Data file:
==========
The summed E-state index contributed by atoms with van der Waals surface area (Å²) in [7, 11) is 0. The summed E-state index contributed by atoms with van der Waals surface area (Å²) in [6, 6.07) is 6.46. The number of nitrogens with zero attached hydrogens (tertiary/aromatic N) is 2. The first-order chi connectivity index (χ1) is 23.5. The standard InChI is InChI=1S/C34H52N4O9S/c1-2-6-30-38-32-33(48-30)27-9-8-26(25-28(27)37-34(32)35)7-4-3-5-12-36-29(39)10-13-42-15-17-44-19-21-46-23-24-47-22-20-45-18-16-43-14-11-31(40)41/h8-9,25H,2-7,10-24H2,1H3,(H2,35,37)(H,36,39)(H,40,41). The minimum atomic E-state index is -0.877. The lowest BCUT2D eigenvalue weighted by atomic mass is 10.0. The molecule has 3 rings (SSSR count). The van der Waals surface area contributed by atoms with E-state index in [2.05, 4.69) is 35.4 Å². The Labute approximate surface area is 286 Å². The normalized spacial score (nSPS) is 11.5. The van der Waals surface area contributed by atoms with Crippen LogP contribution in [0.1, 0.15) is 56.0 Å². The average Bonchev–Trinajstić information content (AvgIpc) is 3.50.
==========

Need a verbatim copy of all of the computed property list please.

The summed E-state index contributed by atoms with van der Waals surface area (Å²) in [7, 11) is 0. The summed E-state index contributed by atoms with van der Waals surface area (Å²) in [6, 6.07) is 6.46. The number of nitrogens with zero attached hydrogens (tertiary/aromatic N) is 2. The first-order chi connectivity index (χ1) is 23.5. The standard InChI is InChI=1S/C34H52N4O9S/c1-2-6-30-38-32-33(48-30)27-9-8-26(25-28(27)37-34(32)35)7-4-3-5-12-36-29(39)10-13-42-15-17-44-19-21-46-23-24-47-22-20-45-18-16-43-14-11-31(40)41/h8-9,25H,2-7,10-24H2,1H3,(H2,35,37)(H,36,39)(H,40,41). The minimum atomic E-state index is -0.877. The lowest BCUT2D eigenvalue weighted by atomic mass is 10.0. The molecule has 3 rings (SSSR count). The van der Waals surface area contributed by atoms with E-state index in [2.05, 4.69) is 35.4 Å². The Labute approximate surface area is 286 Å². The normalized spacial score (nSPS) is 11.5. The van der Waals surface area contributed by atoms with Crippen LogP contribution in [0.1, 0.15) is 56.0 Å². The average Bonchev–Trinajstić information content (AvgIpc) is 3.50.